The outputs of the encoders 2B.02 a and 2B.02 b are routed by a router 2B.04 over a suitable communication line 2B.05 to router 2B.06 which connects the video signals to multiple streaming computer servers 2B.07 shown in detail in FIG. 4B. In the preferred embodiment shown, the video signals are also supplied to separate a high bandwidth network 2B.08 such as is available from Akamai, Intervu or iBeam.
  • [0172]
    The individual subscriber client's Access Device is shown in the FIG. 2B as an Access Device of the type Information System Device such as a personal computer (PC). Shown are two different types of PC's 2B.11, 2B.12 connected at 2B.10 a, 2B.10 b in a normal manner to the world wide web or Internet 2B.09 by, for example, telephone lines, cable, or satellite. These PC's 2B.11, 2B.11 are connected by the world wide web 2B.09 to the streaming servers 2B.07 which as described below, contain OWL's Front-end Human Interface (FHI) software.
  • [0173]
    It will be further understood that additional video cameras 2B.01 and encoders 2B.02 are advantageously located at facilities located around the world so that the Consumer at the PC's 2B.11, 2B.12 can call up events occurring in real time all over the world. Thus, each of the encoders 2B.02 is adapted for the particular television signal being produced by the local video camera such as High Definition Television, NTSC, PAL, etc. so the video signals are viewable over the Internet on PC's located anywhere in the world.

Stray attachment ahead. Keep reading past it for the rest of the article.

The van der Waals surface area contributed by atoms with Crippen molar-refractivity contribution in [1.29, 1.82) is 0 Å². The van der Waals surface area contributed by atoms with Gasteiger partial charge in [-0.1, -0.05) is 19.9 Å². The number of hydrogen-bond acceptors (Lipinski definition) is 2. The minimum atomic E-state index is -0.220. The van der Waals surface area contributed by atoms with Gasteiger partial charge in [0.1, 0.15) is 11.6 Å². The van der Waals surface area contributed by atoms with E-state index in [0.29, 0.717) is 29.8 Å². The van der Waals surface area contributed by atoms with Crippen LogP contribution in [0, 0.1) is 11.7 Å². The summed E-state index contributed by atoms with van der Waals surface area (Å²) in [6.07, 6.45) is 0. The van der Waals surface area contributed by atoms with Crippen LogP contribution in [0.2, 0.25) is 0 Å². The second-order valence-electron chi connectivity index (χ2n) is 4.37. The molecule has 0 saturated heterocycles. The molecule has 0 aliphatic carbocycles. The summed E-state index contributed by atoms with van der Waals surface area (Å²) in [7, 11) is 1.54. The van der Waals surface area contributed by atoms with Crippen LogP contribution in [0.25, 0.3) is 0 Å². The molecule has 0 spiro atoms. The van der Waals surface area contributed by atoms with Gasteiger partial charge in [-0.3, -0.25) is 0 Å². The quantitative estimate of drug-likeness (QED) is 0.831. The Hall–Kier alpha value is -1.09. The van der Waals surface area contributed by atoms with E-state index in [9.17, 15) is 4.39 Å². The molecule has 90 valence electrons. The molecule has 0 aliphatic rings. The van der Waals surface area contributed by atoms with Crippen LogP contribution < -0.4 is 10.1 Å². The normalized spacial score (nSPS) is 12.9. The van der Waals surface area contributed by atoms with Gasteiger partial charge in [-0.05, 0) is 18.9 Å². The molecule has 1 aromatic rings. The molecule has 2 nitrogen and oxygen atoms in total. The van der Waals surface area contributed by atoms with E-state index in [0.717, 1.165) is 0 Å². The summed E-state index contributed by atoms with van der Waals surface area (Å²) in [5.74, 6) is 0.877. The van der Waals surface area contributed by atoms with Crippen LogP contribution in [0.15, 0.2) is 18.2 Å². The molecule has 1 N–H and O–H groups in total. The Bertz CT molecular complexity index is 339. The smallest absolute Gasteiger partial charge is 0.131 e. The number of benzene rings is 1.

• [0174]
    In the preferred embodiment of the invention, the user client initially connects to the streaming server (SS Phalanx) 2B.07 through an ISP and obtains portal Companion Window display of the content Companion on the Consumer's Access Device 2B.11 or 2B.12. Using this content Companion, the Access Device transmits pointers over the world wide Internet 2B.09 to the network 2B.08 which responds to the Consumers requests and transmits the appropriate video signals from the network 2B.08 over the world wide Internet 33 to the Access Device 2B.11 or 2B.12.
  • [0175]
    It will be understood that another embodiment of the present invention does not use a high bandwidth network 2B.08. Instead, the pointers produced at the Access Devices 2B.11, 2B.12 would be directly transmitted over the Internet 2B.09 to the streaming servers 2B.07 and these servers would supply the video signals to the Consumer's Access Devices 2B.11, 2B.12 via the Internet 2B.09.
  • [0176]
    A detailed block diagram of the encoder 2B.02 is illustrated in FIG. 3B. As shown, by way of example, encoder 2B.02 a is connected to camera 2B.02 a. The video signal supplied by the television broadcast camera 2B.01 a is connected to a series of video compression encoders for supplying video signals of varying resolution and frequency bandwidths to the streaming servers 2B.07 of FIG. 2B via router 2B.04.
  • [0177]